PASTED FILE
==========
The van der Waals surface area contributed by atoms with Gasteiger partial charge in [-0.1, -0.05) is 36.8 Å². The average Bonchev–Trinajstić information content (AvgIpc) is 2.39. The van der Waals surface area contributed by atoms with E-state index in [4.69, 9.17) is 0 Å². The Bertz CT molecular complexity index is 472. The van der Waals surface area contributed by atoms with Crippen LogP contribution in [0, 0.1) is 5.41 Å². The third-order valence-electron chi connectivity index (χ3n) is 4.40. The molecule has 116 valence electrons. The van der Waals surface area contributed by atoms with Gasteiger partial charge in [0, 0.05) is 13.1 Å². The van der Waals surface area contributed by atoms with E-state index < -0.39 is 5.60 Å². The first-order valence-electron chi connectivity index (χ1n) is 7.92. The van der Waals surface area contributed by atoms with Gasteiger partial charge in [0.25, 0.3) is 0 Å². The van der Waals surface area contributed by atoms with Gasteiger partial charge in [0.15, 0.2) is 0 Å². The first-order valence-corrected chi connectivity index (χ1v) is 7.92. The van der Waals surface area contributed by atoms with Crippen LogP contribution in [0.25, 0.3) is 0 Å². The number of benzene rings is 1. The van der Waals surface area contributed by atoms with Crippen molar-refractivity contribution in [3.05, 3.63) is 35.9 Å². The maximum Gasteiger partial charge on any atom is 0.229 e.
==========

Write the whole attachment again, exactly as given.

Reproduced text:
The van der Waals surface area contributed by atoms with Gasteiger partial charge in [-0.1, -0.05) is 36.8 Å². The average Bonchev–Trinajstić information content (AvgIpc) is 2.39. The van der Waals surface area contributed by atoms with E-state index in [4.69, 9.17) is 0 Å². The Bertz CT molecular complexity index is 472. The van der Waals surface area contributed by atoms with Crippen LogP contribution in [0, 0.1) is 5.41 Å². The third-order valence-electron chi connectivity index (χ3n) is 4.40. The molecule has 116 valence electrons. The van der Waals surface area contributed by atoms with Gasteiger partial charge in [0, 0.05) is 13.1 Å². The van der Waals surface area contributed by atoms with E-state index < -0.39 is 5.60 Å². The first-order valence-electron chi connectivity index (χ1n) is 7.92. The van der Waals surface area contributed by atoms with Gasteiger partial charge in [0.25, 0.3) is 0 Å². The van der Waals surface area contributed by atoms with Gasteiger partial charge in [0.15, 0.2) is 0 Å². The first-order valence-corrected chi connectivity index (χ1v) is 7.92. The van der Waals surface area contributed by atoms with Crippen LogP contribution in [0.25, 0.3) is 0 Å². The number of benzene rings is 1. The van der Waals surface area contributed by atoms with Crippen molar-refractivity contribution in [3.05, 3.63) is 35.9 Å². The maximum Gasteiger partial charge on any atom is 0.229 e.